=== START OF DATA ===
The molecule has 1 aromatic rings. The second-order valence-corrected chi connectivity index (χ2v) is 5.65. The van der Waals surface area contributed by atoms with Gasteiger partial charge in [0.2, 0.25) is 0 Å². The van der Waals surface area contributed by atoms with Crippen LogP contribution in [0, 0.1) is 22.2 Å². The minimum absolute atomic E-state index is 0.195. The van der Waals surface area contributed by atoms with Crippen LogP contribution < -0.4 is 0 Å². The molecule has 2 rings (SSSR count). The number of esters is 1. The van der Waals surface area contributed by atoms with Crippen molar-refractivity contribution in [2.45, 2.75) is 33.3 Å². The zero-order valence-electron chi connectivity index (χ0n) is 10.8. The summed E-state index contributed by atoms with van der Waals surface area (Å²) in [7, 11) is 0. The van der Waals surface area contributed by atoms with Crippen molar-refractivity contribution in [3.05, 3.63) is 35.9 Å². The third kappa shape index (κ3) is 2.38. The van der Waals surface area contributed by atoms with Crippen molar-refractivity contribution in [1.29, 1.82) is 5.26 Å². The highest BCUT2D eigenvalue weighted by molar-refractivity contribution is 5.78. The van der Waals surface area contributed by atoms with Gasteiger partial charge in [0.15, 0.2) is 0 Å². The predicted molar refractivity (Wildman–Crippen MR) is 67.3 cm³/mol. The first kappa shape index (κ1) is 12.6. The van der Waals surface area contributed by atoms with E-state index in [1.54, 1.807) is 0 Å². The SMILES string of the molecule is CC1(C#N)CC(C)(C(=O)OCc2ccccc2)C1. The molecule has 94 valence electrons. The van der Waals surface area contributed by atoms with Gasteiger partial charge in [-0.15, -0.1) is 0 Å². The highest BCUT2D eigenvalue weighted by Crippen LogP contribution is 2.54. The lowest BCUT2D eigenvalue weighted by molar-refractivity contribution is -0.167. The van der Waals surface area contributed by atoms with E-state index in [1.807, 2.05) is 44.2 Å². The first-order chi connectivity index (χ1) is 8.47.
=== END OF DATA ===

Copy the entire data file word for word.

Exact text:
The molecule has 1 aromatic rings. The second-order valence-corrected chi connectivity index (χ2v) is 5.65. The van der Waals surface area contributed by atoms with Gasteiger partial charge in [0.2, 0.25) is 0 Å². The van der Waals surface area contributed by atoms with Crippen LogP contribution in [0, 0.1) is 22.2 Å². The minimum absolute atomic E-state index is 0.195. The van der Waals surface area contributed by atoms with Crippen LogP contribution < -0.4 is 0 Å². The molecule has 2 rings (SSSR count). The number of esters is 1. The van der Waals surface area contributed by atoms with Crippen molar-refractivity contribution in [2.45, 2.75) is 33.3 Å². The zero-order valence-electron chi connectivity index (χ0n) is 10.8. The summed E-state index contributed by atoms with van der Waals surface area (Å²) in [7, 11) is 0. The van der Waals surface area contributed by atoms with Crippen molar-refractivity contribution in [3.05, 3.63) is 35.9 Å². The third kappa shape index (κ3) is 2.38. The van der Waals surface area contributed by atoms with Crippen molar-refractivity contribution in [1.29, 1.82) is 5.26 Å². The highest BCUT2D eigenvalue weighted by molar-refractivity contribution is 5.78. The van der Waals surface area contributed by atoms with Gasteiger partial charge in [0.15, 0.2) is 0 Å². The predicted molar refractivity (Wildman–Crippen MR) is 67.3 cm³/mol. The first kappa shape index (κ1) is 12.6. The van der Waals surface area contributed by atoms with E-state index in [1.54, 1.807) is 0 Å². The SMILES string of the molecule is CC1(C#N)CC(C)(C(=O)OCc2ccccc2)C1. The molecule has 94 valence electrons. The van der Waals surface area contributed by atoms with Gasteiger partial charge in [-0.15, -0.1) is 0 Å². The highest BCUT2D eigenvalue weighted by Crippen LogP contribution is 2.54. The lowest BCUT2D eigenvalue weighted by molar-refractivity contribution is -0.167. The van der Waals surface area contributed by atoms with E-state index in [1.807, 2.05) is 44.2 Å². The first-order chi connectivity index (χ1) is 8.47.